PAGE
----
So, culpability: Spike has no soul, no conscience, and no moral compass (at best, his moral compass is based on Buffy's lead, and has been for quite some time now. And with Buffy's current mental state and behavior, that's going to add to the reciprocal toxicity of the relationship). Soul-having Spike explains in S7, that he didn't understand her in S6, and didn't understand her self-hatred because by being without a soul/humanity, he wasn't able to. He wasn't able to have that kind of insight into her motivations for coming to him, making his entire approach to the relationship and understanding of it completely wrong (which as an audience, we knew, but he didn't). By contrast, Buffy's participation and abuse in the relationship held much more awareness. Do people find that this matters to them when they reflect on the Buffy/Spike relationship?
 
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D
Dora
Spike does not care or comprehend what Buffy is going through , and he wants sex with the slayer and he is getting it ,he is a demon a sort of animal why would he care ?

The Bronze

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I find it very hard to be invested in the Buffy as an abuser angle. I think because the bottom line is her treatment of Spike is well above the level which should have been afforded to a soulless vampire i.e. staking.

Similarly I'll never really understand the surprise and knots people will tie themselves in to explain Spikes behaviour. He's a soulless vampire, he's done worse.
 
S
SpikeRocks
Not untrue :) But very complicated by the fact that, for a long while now, she's treated him more as "people/person" than as "soulless/non-person". He's filled roles for her from ally, friend, confidant, etc., in his arc from Intervention thru OMWF.

Taake

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, Buffy's participation and abuse in the relationship held much more awareness. Do people find that this matters to them when they reflect on the Buffy/Spike relationship?


I’m not sure if it matters to me, but maybe yes. But due to her mental state, I don’t think Buffy is entirely aware/has more insight. Maybe a degree more than Spike, granted, but I think her awareness is very clouded at the time and that it is only in hindsight that she has the actual awareness to see her own part in it, own up to her behavior (without making apologies for Spike) because it is the only thing you can do to move on.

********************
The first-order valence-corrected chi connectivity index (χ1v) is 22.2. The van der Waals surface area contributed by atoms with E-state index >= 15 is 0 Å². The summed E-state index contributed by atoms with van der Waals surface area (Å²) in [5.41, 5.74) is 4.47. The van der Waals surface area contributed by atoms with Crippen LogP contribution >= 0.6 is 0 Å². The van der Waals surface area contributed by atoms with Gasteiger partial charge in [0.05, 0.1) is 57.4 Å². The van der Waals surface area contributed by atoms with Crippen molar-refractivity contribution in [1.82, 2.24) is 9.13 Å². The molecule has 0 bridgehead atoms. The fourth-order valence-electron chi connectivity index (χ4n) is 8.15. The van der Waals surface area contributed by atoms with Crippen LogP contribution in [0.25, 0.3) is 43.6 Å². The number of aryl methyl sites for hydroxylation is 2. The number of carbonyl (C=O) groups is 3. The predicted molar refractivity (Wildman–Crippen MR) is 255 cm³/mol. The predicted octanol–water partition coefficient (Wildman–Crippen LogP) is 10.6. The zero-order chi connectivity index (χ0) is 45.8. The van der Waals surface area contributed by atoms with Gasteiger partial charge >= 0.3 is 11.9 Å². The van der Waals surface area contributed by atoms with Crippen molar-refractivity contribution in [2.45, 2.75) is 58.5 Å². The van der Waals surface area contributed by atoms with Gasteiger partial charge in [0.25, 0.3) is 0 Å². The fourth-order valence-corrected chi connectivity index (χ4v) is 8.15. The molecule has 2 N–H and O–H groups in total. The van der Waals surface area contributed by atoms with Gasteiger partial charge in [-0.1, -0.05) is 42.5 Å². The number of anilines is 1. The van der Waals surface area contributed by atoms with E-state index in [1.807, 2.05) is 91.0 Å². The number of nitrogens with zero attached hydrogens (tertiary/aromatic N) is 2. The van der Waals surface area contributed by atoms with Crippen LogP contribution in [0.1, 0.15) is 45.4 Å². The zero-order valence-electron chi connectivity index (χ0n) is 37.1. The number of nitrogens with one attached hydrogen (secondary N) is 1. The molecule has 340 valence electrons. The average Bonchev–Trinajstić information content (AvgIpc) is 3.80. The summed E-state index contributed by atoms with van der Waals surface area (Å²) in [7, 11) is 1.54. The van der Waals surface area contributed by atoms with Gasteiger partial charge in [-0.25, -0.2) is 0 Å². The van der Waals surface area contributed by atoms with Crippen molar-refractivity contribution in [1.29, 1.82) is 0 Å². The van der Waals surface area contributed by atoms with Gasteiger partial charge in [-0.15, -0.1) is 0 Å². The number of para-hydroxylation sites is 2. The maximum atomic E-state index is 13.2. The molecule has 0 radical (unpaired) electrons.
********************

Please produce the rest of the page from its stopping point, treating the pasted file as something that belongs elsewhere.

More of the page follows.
At the end of s6, like around Anya’s wedding, I think we can see that it is not really about blame for Buffy, it doesn’t fully matter who did exactly what, because she willingly engaged in it and probably did many things she later regretted.

(To reiterate the OP this is obviously before the AR)

Spuffy is not my cup of tea, *a 1000 Spuffy members nod their heads enthusiastically*, but just like I find Faith ”problematic” (as does Buffy) when she goes all extra curricular with the violence against demons sometimes, the relationship is murky and complex dynamic where neither party comes out smelling like roses.

I find it very hard to be invested in the Buffy as an abuser angle. I think because the bottom line is her treatment of Spike is well above the level which should have been afforded to a soulless vampire i.e. staking.
She’s not staking him though. She’s using him as her personal Spike-bot and punching bag in one. If it is morally wrong to kill Spike because of the chip (by Buffy’s and the show’s logic), doesn’t that mean it is wrong to do everything but stake him in terms of violence. If he technically should be staked, and could be, except they decided that would be wrong does that not apply to any other areas of behavior?

I’m not saying they have to love Spike or be kind or anything, but again, if they’ve deemed it immoral to kill him, hasn’t the show already elevated him above the level of soulless vampire?
 
S
SpikeRocks
I totally agree, I think Buffy feels guilt but I don't think she places blame in the relationship; she understood her part/his part.......fans on the other hand, lol.....

WillowFromBuffy

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Age
32
I think I made clear that getting into a debate about the push/pull of their mutually toxic relationship and who's worse is not what I'm asking, nor the rabbit-hole I want this topic to devolve into. I'm sure that's been done to death as well lol.
No, you said you didn't want to discuss the AR, which I haven't, but you said you wanted to discuss how Buffy and Spike's behaviour towards each other affect them, which I have.

And I think your radio may be broken lol.
 

katmobile

Scooby
Joined
Jun 17, 2018
Messages
1,234
Age
48
No, you said you didn't want to discuss the AR, which I haven't, but you said you wanted to discuss how Buffy and Spike's behaviour towards each other affect them, which I have.

And I think your radio may be broken lol.
I think people are but you're just not willing to listen. You have your opinion and that's that. Fair enough it's a fair country but you already got close to the line with me and frankly if you just want others to accept your opinion... ain't happening.
 

SpikeRocks

Townie
Joined
Mar 25, 2020
Messages
81
Age
31
@WillowFromBuffy I don’t mind reiterating for you and abbreviating….it’s admittedly a long OP, some might get lost 😉 I acknowledge Spike contributes to the toxicity in the relationship and I acknowledge Buffy’s mental state/explanation for the abuse (my subtle way of getting it out of the way and avoiding devolving into who’s the worse abuser, etc.). And I emphasize the specific topic of the posting: Spike’s psychology and experience as a victim/battered partner in the relationship, and how that factors for people when viewing the relationship.